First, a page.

Enchantress from the Stars by Sylvia Engdahl

Enchantress from the Stars by Sylvia Engdahl is a science fiction novel about three groups of people from different parts of the universe.  Most of the events occur on a planet called Andrecia.  Much like Earth, Andrecia is the third planet from a yellow sun.  The native Andrecians live in a relatively primitive society.  A foreign group of colonists has invaded Andrecia, with the intent to conquer it.  These colonists are much more scientifically advanced.  A third group of people, even more advanced than the other two groups, has decided to intervene on behalf of the Andrecians.  These highly advanced people, including young Elana, attempt to empower the Andrecians to drive away the colonists.  Elana must do this without disclosing her true alien identity.  From the Andrecians’ perspective, she becomes the “Enchantress from the Stars.”

I enjoyed reading about how the three groups of people are similar in many ways, despite their differences.  They all seem to experience human emotions and a sense of morality.  However, they view science and technology differently.  To the Andrecians, technology is magic.  To the invading colonists, technology is a tool for conquering others.  To the most highly advanced people, science and technology are used for noble purposes.  This book is written in a way to help us understand these different perspectives.  The point of view alternates between the three groups of people throughout the book, making it seem like we are viewing the story from multiple angles.  For example, the language of the Andrecians seems old-fashioned and medieval, while the language of the colonists seems modern.  The most advanced people are even able to communicate by telepathy.  I found this multi-faceted writing style to be very engaging and insightful.  It was also exciting to see how these three perspectives blended together by the end of the story.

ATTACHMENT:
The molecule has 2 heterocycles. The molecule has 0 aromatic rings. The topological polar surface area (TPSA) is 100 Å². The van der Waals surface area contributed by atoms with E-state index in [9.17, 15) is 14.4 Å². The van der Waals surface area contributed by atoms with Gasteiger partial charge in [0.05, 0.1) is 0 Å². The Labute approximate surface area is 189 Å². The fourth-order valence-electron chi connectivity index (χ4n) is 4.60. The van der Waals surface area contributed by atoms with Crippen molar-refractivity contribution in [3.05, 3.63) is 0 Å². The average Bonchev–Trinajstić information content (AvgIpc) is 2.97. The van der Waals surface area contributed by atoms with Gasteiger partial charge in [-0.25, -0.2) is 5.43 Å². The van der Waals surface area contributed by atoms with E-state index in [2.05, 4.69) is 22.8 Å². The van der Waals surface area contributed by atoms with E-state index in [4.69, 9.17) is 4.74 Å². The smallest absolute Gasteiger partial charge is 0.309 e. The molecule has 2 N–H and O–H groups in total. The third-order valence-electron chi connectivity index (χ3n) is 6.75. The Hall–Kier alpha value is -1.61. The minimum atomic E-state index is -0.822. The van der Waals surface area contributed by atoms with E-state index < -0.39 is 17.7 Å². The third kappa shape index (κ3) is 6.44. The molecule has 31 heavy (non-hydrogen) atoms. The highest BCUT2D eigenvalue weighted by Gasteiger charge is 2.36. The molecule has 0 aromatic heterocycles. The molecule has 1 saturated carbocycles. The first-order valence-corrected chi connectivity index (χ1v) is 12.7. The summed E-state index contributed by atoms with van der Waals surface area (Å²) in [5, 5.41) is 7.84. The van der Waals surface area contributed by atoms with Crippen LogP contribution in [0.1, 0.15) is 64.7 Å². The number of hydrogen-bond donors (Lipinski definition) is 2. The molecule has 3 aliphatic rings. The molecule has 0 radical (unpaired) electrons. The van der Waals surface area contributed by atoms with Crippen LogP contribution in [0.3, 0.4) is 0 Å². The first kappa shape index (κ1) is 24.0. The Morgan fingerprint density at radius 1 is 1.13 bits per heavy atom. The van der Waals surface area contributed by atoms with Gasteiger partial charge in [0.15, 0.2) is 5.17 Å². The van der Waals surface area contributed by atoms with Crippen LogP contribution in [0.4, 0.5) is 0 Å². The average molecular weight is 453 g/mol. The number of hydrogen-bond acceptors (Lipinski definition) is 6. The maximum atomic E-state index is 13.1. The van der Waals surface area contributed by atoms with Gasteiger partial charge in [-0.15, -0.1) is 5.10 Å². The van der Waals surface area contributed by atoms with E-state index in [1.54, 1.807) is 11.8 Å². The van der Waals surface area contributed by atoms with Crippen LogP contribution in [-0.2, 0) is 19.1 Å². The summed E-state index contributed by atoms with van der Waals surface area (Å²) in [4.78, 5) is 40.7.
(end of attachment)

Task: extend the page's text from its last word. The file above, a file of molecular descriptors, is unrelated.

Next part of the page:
I thoroughly enjoyed this book.  I can understand why it won a Newbery Honor Award, back when it was written in 1971.  I find it interesting to think about what it would be like for people in a medieval period to interact with people from a more scientifically advanced period.  I would certainly recommend this book to anyone who enjoys science fiction.  I would also recommend this book to people who do not think they enjoy science fiction, because this book is about more than science and technology.  I think this book teaches valuable lessons about seeking to understand one another despite our differences.

-Oliver H.